‘The Flight Portfolio’ by Julie Orringer
Author: Brian Lin
August 8, 2019
Note: This review includes a mild spoiler.
After twenty-one years in this country, I finally got the math right. I count as the 1.5 generation. Born and raised in Taiwan, I moved to the U.S. when I was seven. I’m among the East Asian immigrants who benefited from the 1965 Immigration and Nationality Act, which abolished the 1924 Asian Exclusion Act. More than “culture” and Tiger Moms, this law explains the relative privilege of East Asian Americans today. To the extent that East Asians came by choice, Southeast Asian refugees did not. Echoing Juan González’s harvest of empire thesis, they have built communities here because of American imperialism there.
This is Asian America, at least one telling of it. We range from pawns of the anti-affirmative action movement to organizers defending communities from deportation. Is The Flight Portfolio, a novel about protecting immigrants and refugees, also for us?
Based on real people, the novel spans a year in Vichy France near the start of World War II. Our protagonist is Varian Fry, a white American in Marseille on behalf of the Emergency Rescue Committee. His team’s mission is “to find and extract . . . endangered artists.”
The novel begins with Varian’s failure to convince the Chagalls to leave France. Just when he realizes that he is in over his head, a long-lost lover makes contact, Elliot Grant. Varian and Grant fell in love at Harvard. There Varian also met the woman he would eventually marry; Grant fled. He has resurfaced now to ask Varian for help. Can Varian get Grant’s lover out of France? Can he find the lover’s son before the Nazis?
These plot lines dramatize the novel’s central questions about the power to decide a life’s worth.
Even the people closest to Varian’s work challenge its very premise that the life of an established artist counts more than anyone else’s. The question of which life also appears as one of which lover: Eileen in the unbearable suburbs or Grant in the enlivening city? This, in turn, is the question of which self. Varian’s internal conflict is paralleled by Grant’s. Grant, white-passing, is the son of a black man; during Jim Crow, racial identification is another dangerous kind of outing. Finally, there’s the socio-political iteration of the question of worth, which is also the backdrop of the novel. The Nazi project, one of overt white supremacy, hinges on the power of deciding who deserves to live.
The parallels to our current moment are subtle yet impactful. The novel is punctuated with echoes and counterpoints to a dirge of American practices: ethno-racial and religious bans; surveillance, raids, and attacks on places of work, worship, and everywhere else; family separation, detention and deportation, and the criminalization of mobility and migration. Undergirding these acts is a rhetoric of law and order. This legal infrastructure for terrorizing people of color is nothing new. It constitutes the nation-state.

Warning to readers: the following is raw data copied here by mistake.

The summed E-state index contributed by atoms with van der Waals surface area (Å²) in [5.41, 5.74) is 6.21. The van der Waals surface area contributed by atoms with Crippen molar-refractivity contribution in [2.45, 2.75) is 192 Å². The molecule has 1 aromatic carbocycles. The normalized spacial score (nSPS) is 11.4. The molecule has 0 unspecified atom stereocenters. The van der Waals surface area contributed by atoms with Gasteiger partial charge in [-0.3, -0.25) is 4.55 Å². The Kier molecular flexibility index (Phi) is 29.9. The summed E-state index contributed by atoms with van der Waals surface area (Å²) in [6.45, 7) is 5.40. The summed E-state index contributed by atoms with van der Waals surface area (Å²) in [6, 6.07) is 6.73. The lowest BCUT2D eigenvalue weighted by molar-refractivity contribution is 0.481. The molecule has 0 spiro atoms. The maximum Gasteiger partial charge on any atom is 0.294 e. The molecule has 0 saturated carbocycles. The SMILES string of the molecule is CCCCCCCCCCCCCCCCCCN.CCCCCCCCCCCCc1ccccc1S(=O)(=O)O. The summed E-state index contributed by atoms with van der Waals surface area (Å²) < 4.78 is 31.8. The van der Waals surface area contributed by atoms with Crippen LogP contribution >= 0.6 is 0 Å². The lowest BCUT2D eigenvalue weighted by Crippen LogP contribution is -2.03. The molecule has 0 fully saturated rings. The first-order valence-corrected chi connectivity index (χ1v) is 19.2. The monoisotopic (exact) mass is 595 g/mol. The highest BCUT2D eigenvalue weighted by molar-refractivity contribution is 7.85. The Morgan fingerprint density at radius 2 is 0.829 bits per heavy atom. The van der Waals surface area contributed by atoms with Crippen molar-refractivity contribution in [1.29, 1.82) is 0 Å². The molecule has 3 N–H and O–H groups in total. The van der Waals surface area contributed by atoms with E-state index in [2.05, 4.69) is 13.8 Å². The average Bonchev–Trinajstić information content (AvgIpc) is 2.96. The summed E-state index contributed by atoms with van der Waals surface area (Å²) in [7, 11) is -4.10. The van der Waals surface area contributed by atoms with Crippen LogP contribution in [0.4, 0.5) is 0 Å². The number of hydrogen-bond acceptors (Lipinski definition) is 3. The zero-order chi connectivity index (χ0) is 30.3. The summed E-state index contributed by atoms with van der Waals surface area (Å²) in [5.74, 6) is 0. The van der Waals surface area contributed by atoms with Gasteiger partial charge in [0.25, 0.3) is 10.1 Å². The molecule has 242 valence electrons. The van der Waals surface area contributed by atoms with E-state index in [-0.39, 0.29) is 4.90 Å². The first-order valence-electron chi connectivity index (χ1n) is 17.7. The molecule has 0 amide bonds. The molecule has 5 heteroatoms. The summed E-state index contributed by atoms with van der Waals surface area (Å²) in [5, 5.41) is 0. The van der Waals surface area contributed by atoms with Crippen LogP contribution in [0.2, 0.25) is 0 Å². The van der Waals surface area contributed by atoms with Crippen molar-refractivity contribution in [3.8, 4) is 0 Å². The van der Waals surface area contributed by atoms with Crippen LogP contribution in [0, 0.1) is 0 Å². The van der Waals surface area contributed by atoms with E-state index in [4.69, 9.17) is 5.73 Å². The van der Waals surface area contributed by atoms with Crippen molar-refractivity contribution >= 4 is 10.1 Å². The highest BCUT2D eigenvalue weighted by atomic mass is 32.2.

As powerful as it is to make historical parallels explicit, as when calling U.S. detention centers “concentration camps,” there is another kind of rhetoric in holding up a mirror. However, to the veracity of this reflection, can a text indict the very thing that it reveres? The conceit of saving “the intellectual treasure of Europe” makes this book a tribute to Western civilization. At the same time, the West also yielded and condoned Nazism, the very apparatus that threatened “civilization.”
Rather than reckon with white supremacy, the text opts for Western individualism and upholds Varian as a man of the people. A political enemy asks Varian why he, “a thinking man, a Christian man”—which is to say, a white man—is “imperiling yourself for the sake of that filth?” Varian answers, “Those people are my people . . . If I don’t help them, no one will.” The text wants us to believe in the sufficiency of individual good will. However, the plot values white art and white lives exclusively, even at the expense of the sole character of color.
Given the novel’s timeliness and its argument for solidarity, I worry that it might function as a plea to white readers: See, white people were refugees once too. If you care about these refugees, might those merit your compassion too? However, what’s needed is a challenge. In real life, some white gay men often insist on their sexuality as an equivalent oppression to racism and sexism. This claim is supposed to qualify them for benevolent leadership, but they end up reproducing racial and gender hierarchies at our expense. The Flight Portfolio certainly rises above the tokenization of gay love, but without examining whiteness, it veers toward homonationalism.
As much as I appreciate this novel—admire its intricate yet effortless plotting, treasure how it captures longing and intimacy—I wonder which among us it would save.
The Flight Portfolio
By Julie Orringer
Hardcover, 9781075978418, 576 pp.